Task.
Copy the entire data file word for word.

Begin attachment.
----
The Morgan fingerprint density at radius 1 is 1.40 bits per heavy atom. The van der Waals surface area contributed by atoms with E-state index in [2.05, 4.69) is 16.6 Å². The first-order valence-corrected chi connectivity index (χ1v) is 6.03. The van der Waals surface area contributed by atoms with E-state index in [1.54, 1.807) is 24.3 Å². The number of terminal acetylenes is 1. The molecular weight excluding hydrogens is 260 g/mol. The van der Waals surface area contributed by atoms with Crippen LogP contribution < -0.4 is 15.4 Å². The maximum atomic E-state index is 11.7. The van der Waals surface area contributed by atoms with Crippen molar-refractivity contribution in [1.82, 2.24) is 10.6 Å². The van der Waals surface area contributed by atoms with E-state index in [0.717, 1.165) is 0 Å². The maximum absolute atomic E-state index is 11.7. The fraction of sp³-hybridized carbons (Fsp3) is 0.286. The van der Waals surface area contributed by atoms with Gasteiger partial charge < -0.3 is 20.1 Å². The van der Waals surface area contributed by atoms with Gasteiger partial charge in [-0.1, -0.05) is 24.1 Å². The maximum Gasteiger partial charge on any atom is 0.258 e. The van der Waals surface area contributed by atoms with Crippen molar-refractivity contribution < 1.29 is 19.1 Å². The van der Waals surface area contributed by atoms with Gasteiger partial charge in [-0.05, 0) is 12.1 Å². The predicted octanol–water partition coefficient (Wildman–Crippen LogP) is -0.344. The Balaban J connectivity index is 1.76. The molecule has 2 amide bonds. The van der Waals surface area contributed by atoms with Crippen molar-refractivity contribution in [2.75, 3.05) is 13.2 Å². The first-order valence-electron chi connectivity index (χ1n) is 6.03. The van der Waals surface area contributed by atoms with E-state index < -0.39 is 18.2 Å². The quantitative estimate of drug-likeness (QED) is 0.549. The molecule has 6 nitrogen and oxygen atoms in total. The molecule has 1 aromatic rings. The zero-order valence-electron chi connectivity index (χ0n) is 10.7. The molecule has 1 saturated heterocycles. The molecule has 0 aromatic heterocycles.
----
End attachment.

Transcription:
The Morgan fingerprint density at radius 1 is 1.40 bits per heavy atom. The van der Waals surface area contributed by atoms with E-state index in [2.05, 4.69) is 16.6 Å². The first-order valence-corrected chi connectivity index (χ1v) is 6.03. The van der Waals surface area contributed by atoms with E-state index in [1.54, 1.807) is 24.3 Å². The number of terminal acetylenes is 1. The molecular weight excluding hydrogens is 260 g/mol. The van der Waals surface area contributed by atoms with Crippen LogP contribution < -0.4 is 15.4 Å². The maximum atomic E-state index is 11.7. The van der Waals surface area contributed by atoms with Crippen molar-refractivity contribution in [1.82, 2.24) is 10.6 Å². The van der Waals surface area contributed by atoms with E-state index in [0.717, 1.165) is 0 Å². The maximum absolute atomic E-state index is 11.7. The fraction of sp³-hybridized carbons (Fsp3) is 0.286. The van der Waals surface area contributed by atoms with Gasteiger partial charge < -0.3 is 20.1 Å². The van der Waals surface area contributed by atoms with Gasteiger partial charge in [-0.1, -0.05) is 24.1 Å². The maximum Gasteiger partial charge on any atom is 0.258 e. The van der Waals surface area contributed by atoms with Crippen molar-refractivity contribution < 1.29 is 19.1 Å². The van der Waals surface area contributed by atoms with Gasteiger partial charge in [-0.05, 0) is 12.1 Å². The predicted octanol–water partition coefficient (Wildman–Crippen LogP) is -0.344. The Balaban J connectivity index is 1.76. The molecule has 2 amide bonds. The van der Waals surface area contributed by atoms with Crippen molar-refractivity contribution in [2.75, 3.05) is 13.2 Å². The first-order valence-electron chi connectivity index (χ1n) is 6.03. The van der Waals surface area contributed by atoms with E-state index < -0.39 is 18.2 Å². The quantitative estimate of drug-likeness (QED) is 0.549. The molecule has 6 nitrogen and oxygen atoms in total. The molecule has 1 aromatic rings. The zero-order valence-electron chi connectivity index (χ0n) is 10.7. The molecule has 1 saturated heterocycles. The molecule has 0 aromatic heterocycles.